The result is more efficient breeding program. Because of that, “Terral Seed — our partner in the Mid-South — has a better starting point to build on. This year alone, Pioneer will test 10 times more inbreds than it did in the previous 80 years of our company. That’s genetic diversity, that’s what we bring to the game.”
To further illustrate the genetics Terral now has access to, Jungman brings up the National Corn Growers Association’s eight annual contests. “There’s irrigated, dryland, ridge-till, no-till and four others. There are also three places, so that means there are 24 potential winners.”
Of the 24 potential winners, the industry’s largest player — “our friends from up the river,” says Jungman, had five winners.
“Rumor has it those five hybrids all share a parent. That isn’t genetic diversity. That isn’t what will carry you in the nine unique environments” Mid-South growers farm in.
Of the 24 NCGA winners, 17 were Pioneer. Of those 17 winners, 12 were unique hybrids. Of the 12 winners, “there could be 24 parents. Of those 24 parents, 23 were unique.
“Okay, that’s great and I’m happy for Pioneer. But I’m here for Terral. Well, Terral has access and uses all 23 of those inbreds. There’s no governor, no restrictor plate, nothing stopping Terral from sorting through and picking (those genetics). That’s genetic diversity. That’s what will help you win.”
So, what about traits that are needed in the Mid-South corn?
• Drought One.
“This is a non-transgenic and based on accelerated yield technology and molecular markers. It means a 5 percent yield improvement in stressful — less than 150-bushel — environments. You guys are getting that today with the Terral REV hybrids.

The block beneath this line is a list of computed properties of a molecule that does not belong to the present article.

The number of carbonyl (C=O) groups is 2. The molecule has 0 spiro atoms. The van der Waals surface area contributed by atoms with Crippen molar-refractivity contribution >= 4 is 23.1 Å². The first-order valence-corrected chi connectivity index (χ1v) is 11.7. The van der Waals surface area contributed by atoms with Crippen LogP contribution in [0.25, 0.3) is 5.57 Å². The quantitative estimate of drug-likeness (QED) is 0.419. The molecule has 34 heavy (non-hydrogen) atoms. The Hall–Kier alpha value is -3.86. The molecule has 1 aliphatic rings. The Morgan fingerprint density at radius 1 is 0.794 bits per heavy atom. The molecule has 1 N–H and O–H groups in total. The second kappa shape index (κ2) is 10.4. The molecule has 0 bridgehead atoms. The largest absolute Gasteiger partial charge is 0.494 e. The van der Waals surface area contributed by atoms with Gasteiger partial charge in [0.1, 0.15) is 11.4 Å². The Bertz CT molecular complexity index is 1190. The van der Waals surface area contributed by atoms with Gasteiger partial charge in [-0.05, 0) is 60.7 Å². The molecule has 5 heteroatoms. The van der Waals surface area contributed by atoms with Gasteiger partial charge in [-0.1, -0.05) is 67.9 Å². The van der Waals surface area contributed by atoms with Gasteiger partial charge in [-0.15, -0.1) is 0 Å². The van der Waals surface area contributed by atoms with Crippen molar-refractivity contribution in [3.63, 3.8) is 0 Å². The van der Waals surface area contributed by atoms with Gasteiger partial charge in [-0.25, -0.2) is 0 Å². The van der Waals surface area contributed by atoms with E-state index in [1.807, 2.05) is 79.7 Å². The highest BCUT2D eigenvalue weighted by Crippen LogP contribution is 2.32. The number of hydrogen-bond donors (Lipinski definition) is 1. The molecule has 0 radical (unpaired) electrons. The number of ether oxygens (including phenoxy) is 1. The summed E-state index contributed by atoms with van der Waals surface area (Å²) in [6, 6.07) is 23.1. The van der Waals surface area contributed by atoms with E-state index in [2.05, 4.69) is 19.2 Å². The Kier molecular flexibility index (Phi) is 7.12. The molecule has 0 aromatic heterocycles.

• Drought Two.
“This is a transgene, a drought gene you’ve heard about. It’s coming in three to five years.”
• NUE — Nitrogen Use Efficiency.
“This is transgene and coming in three to five years. Over two years, it has given 5 to 17 percent yield improvements. So, we can see additional yield in a low nitrogen environment and … also in environments where you do put on normal amounts of nitrogen.”
• GAT — Glyphosate ALS Tolerance.
“There’s quite a bit of corn and soybeans with (the GAT trait) here. I don’t care what kind of glyphosate you use, it has tolerance. It also has ALS, the cheapest, broadest spectrum of chemistry available — low use rate, has soil residual and works in both corn and beans. …There will be limited GAT varieties until 2011, when (the trait) is up to speed in both crops.”
The soybean trait side of REVolution will be “just as dominant,” promised Jungman.
• High oleic — a value-added oil.
“I don’t know what they’ll pay extra for it. But, right now, we anticipate about 25 to 30 percent of the market going in that direction. We have it and the good news is we’re using forward-breeding techniques. That means it comes with our best varieties, with yield and the traits you want.”
• Soybean rust.
“You probably haven’t had a lot of experience with (Asian) soybean rust. One day it will be a major problem. We’ll have transgenic resistance to it in a few years.
“In conclusion,” says Jungman, “we’re extremely excited to be part of the ‘REVolution.’ It’s a marriage of two of the best companies out there.”